Ken Leistner is strong no doubt, but the 400 x 23 seems slightly less impressive when you consider that his 1 rep max is right around 500 lbs or under. But factoring in his age & bodyweight, plus how low he took the squats , it is still very impressive.
    Some guys have all the luck.
    Some guys have all the pain.
    Some guys get all the breaks.
    Some guys do nothing but complain.

    -Rod Stewart

  10. #9
    Wannabebig Member
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    Originally posted by Jeremy21
    Weight gain is primarily the result of caloric intake as opposed to training methodology. That being said generally speaking the higher the volume the greater the hypertrophic response (as long as one doesn't delve into overtraining). So keep your sets very low, your reps low and your diet in line and you shouldn't gain too much in the way of muscle mass if that is what you desire. At a certain point your muscles ARE going to have to get bigger to allow for heavier weight but with low reps you are working with primarily neurological adaptation as opposed to muscle fiber increase. Of course I may be wrong about this.

    Ken Leistner is strong no doubt, but the 400 x 23 seems slightly less impressive when you consider that his 1 rep max is right around 500 lbs or under. But factoring in his age & bodyweight, plus how low he took the squats , it is still very impressive.
    whats the optimum amount of sets/exceries/training sessions per wk??

  11. #10
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    depends on age, recovery ability etc. Pavel Tsatsouline recommends 2 basic lifts (dead lift & side press) performed 5 days per week. 2 sets of 5 reps each. the 2nd set is 90% of the first set. That routine does work well for strength increase with minimal bodyweight increase. Of course his is just one possible methodology in a myriad of different possibilities. His site http://www.dragondoor.com has an articles section that gives a brief overview of his power to the people workout.
    Some guys have all the luck.
    Some guys have all the pain.
    Some guys get all the breaks.
    Some guys do nothing but complain.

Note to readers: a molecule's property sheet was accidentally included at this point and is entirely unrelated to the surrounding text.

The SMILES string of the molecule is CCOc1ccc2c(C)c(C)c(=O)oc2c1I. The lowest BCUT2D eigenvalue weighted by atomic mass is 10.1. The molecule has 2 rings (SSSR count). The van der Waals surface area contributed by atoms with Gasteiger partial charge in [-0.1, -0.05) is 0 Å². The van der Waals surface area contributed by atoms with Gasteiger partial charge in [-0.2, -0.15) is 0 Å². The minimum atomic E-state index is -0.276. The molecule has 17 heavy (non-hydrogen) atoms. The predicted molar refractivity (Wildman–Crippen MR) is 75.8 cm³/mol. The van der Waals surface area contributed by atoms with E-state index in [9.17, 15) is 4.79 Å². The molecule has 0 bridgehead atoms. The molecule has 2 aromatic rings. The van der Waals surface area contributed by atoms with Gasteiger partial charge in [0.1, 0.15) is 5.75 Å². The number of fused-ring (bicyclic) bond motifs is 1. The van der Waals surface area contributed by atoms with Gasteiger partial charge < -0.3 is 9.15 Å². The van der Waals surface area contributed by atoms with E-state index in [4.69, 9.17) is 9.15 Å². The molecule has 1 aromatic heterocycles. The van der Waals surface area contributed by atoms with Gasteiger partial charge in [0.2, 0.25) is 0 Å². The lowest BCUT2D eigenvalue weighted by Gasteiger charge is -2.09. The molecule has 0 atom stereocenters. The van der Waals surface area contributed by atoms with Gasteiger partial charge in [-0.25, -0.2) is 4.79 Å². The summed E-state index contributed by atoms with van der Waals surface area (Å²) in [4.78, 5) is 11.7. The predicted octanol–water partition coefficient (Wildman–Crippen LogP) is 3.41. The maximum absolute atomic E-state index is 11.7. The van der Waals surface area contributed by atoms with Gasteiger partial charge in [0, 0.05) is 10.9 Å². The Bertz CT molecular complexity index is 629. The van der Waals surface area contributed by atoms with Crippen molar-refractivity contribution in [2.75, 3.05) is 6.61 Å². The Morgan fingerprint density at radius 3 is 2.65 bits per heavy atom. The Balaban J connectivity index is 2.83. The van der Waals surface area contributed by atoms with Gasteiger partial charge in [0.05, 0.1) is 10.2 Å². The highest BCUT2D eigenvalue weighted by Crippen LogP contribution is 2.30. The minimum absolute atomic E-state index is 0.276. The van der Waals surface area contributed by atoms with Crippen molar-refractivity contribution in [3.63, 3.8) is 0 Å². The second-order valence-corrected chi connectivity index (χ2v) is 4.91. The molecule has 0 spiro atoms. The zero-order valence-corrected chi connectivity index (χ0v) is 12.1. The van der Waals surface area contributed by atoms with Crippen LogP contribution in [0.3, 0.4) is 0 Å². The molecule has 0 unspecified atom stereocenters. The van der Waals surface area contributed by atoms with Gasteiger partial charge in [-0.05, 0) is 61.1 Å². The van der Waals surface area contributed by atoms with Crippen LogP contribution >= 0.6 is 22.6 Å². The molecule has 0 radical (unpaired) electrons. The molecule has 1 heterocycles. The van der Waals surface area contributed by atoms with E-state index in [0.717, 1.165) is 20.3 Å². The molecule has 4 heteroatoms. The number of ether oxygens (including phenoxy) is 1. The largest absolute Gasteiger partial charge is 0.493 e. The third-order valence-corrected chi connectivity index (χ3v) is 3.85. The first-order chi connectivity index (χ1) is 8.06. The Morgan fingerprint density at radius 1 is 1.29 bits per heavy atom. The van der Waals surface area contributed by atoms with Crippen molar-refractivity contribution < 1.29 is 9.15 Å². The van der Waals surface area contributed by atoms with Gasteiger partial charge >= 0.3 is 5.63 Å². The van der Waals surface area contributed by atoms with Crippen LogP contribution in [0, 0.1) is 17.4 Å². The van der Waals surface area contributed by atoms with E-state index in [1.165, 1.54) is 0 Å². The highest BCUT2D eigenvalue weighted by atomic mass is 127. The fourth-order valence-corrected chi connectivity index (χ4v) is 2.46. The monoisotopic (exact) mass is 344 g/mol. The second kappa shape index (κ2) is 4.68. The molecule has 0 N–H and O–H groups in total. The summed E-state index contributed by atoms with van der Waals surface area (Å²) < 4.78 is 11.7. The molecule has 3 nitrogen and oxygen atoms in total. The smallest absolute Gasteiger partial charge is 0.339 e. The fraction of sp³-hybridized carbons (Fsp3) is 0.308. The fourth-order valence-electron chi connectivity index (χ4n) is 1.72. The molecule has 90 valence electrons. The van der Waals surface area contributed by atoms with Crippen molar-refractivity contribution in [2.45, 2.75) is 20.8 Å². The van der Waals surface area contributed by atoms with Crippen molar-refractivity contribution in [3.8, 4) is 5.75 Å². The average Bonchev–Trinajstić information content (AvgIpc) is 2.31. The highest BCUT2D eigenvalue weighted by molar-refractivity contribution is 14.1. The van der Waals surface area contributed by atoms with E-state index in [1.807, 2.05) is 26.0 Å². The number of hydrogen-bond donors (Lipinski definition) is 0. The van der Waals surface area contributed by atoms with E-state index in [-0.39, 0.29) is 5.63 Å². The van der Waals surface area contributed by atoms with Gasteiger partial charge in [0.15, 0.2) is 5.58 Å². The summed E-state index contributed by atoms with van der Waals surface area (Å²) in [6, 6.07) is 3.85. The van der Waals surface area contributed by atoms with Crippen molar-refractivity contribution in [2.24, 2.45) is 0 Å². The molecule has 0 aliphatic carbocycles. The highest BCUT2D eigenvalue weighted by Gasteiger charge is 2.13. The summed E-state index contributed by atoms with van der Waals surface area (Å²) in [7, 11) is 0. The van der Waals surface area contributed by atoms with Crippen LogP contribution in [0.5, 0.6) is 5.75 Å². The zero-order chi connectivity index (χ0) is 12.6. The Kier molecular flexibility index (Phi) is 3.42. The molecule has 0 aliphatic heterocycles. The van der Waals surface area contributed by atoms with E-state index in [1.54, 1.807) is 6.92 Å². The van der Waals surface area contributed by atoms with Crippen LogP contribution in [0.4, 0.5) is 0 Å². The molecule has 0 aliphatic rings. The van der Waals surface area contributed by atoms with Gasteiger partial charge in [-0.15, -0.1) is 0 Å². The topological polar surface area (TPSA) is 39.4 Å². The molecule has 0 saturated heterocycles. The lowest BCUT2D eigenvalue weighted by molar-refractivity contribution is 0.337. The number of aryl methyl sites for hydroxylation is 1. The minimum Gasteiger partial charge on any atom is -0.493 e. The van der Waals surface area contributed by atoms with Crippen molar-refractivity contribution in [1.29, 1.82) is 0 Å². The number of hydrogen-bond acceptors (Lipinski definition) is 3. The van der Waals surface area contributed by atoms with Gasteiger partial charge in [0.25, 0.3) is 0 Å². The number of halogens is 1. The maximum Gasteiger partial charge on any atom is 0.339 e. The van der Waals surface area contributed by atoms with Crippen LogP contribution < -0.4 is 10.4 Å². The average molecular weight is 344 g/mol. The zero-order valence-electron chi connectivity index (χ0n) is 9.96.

-Rod Stewart

  12. #11
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    g4velocity what are your stats? It seems to me like you are talking about gaining definition, not strength as the posters to this thread have come to think. If you lower your bodyfat you will obviously lose mass. Therefore, if you are content with your current weight then either get bigger and then start cutting or cut and then try to gain more muscle.

  13. #12
    Wannabebig Member g4velocity's Avatar
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    I guess I didn't make myself clear enough. I'm 5'9", 192lbs, 6 % BF. Been training for 11yrs now. Started with a 3 day Arnold split, moved on to a-muscle-a-day routine, then adopted the Dorian Yates regimen(best so far to gain quality muscle mass), and then went back to a-muscle-a-day workout.

    My goal from the very beginning was to develop the exact physique of Frank Zane in his competitive years. After experimenting with different workout routines I have finally achieved that goal to the tee. I am very satisfied and happy with the results of all the years of hard training I have done. But now I want to keep this physique the way it is. All I hear from pro BBs is "get bigger! get bigger! get bigger!" and this is not what I want. I actually want to walk and run normal and to pass thru doorways easily

    So in more clearer words,
    How do I maintain my current physique?
    True wisdom is knowing that you know nothing